Someone must be in charge of donations received. It is a good practice to pick up donations promptly. Track the donations on a spreadsheet. Assign each donation a number, name of item, item description, donor, donor contact information, retail value, and starting bid. This spreadsheet will help you to prep your bid
sheets, auction brochure, and thank you list. Spelling counts! There is much disappointment when a donor sees their name and/or business misspelled. When the donation is received, mark it with its number and file it away until auction time. Create a non-carbon duplicate bid sheet. One copy to be filed as “paid” at the checkout and one copy stamped “paid” for the buyer to collect their item at the claims station.
Secondly, you’ll consider the operations aspect of your event. How will the auction be set up? What is the décor or theme? What are the hours of operation? How will the displays and bid sheets look? Did you find a way to process credit cards and debit cards? How will the registration and check out process flow the best? Do you have enough volunteers? Will you have an orientation session for the people working your auction? Who is the primary trouble-shooter during the auction? A silent auction of any size requires enough people who clearly understand their roles.
Do you have a marketing strategy to get the word out about your silent auction? Think about posters, radio ads, newspaper ads, social media, and other communication mediums to promote the event. Remember to check organizational policies and procedures about communications. Get board approval before blasting it on the internet. Often, a designated spokesperson for the organization handles the communications.
Thirdly, the gala committee’s aim is to fill the room with supporters, plus new people who may be unfamiliar with your cause, but are looking for a fun time. Ideally, your target audience is people with disposable income to bid on items. Find yourself an engaging MC who is good at motivating people to bid. Remember that people give to people, so have representatives of your organization mill about the room. How about some clients or beneficiaries of the silent auction in attendance? Aside from the people side of things, the gala committee will consider things such as seating charts, ticket price, and how to react if people aren’t buying.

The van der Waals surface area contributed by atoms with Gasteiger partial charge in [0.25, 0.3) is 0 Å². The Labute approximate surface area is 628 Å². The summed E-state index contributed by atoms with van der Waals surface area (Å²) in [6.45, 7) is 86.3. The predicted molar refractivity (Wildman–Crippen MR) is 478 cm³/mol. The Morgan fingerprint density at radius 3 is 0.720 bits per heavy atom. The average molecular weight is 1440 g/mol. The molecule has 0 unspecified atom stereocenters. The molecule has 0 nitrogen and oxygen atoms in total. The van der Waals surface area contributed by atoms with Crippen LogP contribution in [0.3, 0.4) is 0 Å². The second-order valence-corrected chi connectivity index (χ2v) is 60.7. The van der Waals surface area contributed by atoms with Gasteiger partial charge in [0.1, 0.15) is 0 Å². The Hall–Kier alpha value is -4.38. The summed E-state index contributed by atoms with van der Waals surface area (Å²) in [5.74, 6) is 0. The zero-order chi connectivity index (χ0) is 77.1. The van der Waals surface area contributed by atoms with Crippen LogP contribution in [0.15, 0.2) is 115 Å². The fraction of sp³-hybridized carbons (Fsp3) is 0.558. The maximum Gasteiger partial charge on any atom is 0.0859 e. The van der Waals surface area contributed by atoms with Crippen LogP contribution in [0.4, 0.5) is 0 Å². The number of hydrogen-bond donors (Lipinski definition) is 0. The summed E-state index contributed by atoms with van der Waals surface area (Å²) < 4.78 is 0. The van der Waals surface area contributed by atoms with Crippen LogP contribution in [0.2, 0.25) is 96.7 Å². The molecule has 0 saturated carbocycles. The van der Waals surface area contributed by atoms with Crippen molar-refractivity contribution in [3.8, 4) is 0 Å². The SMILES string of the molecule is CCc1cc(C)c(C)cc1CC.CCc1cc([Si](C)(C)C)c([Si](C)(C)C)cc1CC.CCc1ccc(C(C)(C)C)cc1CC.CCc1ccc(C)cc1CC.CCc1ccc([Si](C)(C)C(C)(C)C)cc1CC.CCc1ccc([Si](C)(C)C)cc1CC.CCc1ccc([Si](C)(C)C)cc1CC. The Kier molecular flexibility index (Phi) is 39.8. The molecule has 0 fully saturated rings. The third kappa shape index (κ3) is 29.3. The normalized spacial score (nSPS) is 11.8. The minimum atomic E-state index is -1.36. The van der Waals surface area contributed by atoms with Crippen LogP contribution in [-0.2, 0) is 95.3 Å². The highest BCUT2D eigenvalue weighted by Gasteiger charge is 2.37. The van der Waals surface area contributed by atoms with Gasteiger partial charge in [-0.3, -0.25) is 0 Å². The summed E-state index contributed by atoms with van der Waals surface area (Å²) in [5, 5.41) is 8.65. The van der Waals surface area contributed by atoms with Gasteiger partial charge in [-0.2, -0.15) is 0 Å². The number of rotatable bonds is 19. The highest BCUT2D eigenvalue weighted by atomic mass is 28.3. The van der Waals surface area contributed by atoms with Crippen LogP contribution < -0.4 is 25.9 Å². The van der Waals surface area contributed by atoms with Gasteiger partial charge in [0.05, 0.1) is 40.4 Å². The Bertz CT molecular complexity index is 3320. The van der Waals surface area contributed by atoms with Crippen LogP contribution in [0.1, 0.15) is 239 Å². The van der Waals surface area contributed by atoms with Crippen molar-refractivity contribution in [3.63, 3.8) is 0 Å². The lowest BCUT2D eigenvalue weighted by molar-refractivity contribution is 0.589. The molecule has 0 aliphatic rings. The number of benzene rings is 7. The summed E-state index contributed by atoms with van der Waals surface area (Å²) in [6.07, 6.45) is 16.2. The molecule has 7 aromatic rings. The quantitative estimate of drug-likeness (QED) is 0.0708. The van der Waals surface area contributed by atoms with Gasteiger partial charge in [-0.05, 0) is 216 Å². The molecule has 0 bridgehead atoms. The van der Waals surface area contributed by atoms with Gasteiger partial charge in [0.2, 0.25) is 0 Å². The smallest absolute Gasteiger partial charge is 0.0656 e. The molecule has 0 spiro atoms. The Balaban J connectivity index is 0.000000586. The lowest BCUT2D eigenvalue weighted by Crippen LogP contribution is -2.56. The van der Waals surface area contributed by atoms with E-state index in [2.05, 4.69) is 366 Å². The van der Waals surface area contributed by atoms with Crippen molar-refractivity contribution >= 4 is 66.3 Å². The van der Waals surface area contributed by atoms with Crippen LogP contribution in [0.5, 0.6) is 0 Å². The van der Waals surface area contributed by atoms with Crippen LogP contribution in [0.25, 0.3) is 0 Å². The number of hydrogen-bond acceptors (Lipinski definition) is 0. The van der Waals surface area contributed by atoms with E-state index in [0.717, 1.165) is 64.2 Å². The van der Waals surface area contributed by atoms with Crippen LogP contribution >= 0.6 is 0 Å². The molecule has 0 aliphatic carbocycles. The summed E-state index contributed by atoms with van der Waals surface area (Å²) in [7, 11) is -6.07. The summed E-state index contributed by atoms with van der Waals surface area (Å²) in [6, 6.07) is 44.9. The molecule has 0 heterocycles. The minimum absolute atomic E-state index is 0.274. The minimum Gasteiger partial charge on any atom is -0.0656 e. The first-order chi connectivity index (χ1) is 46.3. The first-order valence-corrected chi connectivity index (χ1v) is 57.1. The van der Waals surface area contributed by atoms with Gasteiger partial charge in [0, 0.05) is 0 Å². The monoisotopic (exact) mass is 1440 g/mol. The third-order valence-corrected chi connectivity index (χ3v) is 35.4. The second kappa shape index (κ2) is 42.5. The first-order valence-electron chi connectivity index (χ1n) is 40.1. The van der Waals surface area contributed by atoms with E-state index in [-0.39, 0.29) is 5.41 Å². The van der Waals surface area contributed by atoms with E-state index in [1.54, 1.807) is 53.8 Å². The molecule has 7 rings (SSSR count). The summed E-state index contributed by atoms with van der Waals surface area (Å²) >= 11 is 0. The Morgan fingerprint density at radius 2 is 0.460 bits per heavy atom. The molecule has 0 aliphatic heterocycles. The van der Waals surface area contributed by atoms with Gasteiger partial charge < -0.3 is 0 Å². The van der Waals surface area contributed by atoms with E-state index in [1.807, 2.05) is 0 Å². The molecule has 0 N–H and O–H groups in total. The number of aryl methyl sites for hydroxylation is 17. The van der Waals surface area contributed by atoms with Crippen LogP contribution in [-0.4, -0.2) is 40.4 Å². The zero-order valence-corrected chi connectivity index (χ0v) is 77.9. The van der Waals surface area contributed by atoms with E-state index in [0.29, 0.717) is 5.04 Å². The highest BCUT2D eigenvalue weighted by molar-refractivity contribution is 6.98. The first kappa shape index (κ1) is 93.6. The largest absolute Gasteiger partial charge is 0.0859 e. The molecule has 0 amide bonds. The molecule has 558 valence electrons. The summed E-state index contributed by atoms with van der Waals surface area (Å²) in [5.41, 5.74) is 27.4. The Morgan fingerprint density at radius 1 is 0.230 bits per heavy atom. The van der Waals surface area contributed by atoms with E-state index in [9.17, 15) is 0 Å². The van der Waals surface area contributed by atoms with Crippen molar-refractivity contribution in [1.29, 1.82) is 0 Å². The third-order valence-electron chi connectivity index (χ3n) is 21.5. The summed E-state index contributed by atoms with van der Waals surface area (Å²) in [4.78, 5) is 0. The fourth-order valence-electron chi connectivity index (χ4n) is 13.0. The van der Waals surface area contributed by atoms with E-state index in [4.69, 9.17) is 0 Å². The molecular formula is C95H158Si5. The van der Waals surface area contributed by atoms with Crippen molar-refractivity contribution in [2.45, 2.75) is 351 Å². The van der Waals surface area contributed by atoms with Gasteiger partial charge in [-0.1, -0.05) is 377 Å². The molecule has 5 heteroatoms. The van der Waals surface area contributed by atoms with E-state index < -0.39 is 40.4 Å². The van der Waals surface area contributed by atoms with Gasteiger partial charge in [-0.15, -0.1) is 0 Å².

As you are now aware, it takes a lot of planning and preparation to organize a silent auction! An event like this can be a lot of work, but it has so much potential!
In the end, the committees will debrief to discuss the successes, challenges, and ways to improve next time around. Did your non-profit organization feel it was worth the investment of time, people, and resources? To interpret this, you must pre-determine what you will measure against. For example, did you stay within your budget? Did you reach your fundraising goal? Silent auctions are a great way to generate awareness about your cause. Will you factor in the social return on investment? Sometimes, it is about the story and not just the numbers. For example, did the event have a human impact on the attendees, clients, and volunteers? Collectively, discern if a silent auction is right for your organization as a fundraiser.
Watch for part two in November! Learn silent auction secrets such as designing your displays to attract bids. Plus, learn how to prevent check out blunders. Remember, your silent auction is like an exclusive boutique where shoppers are coming for a one-of-kind experience!
Map of Hinton
Slideshow Left Arrow
Slideshow Right Arrow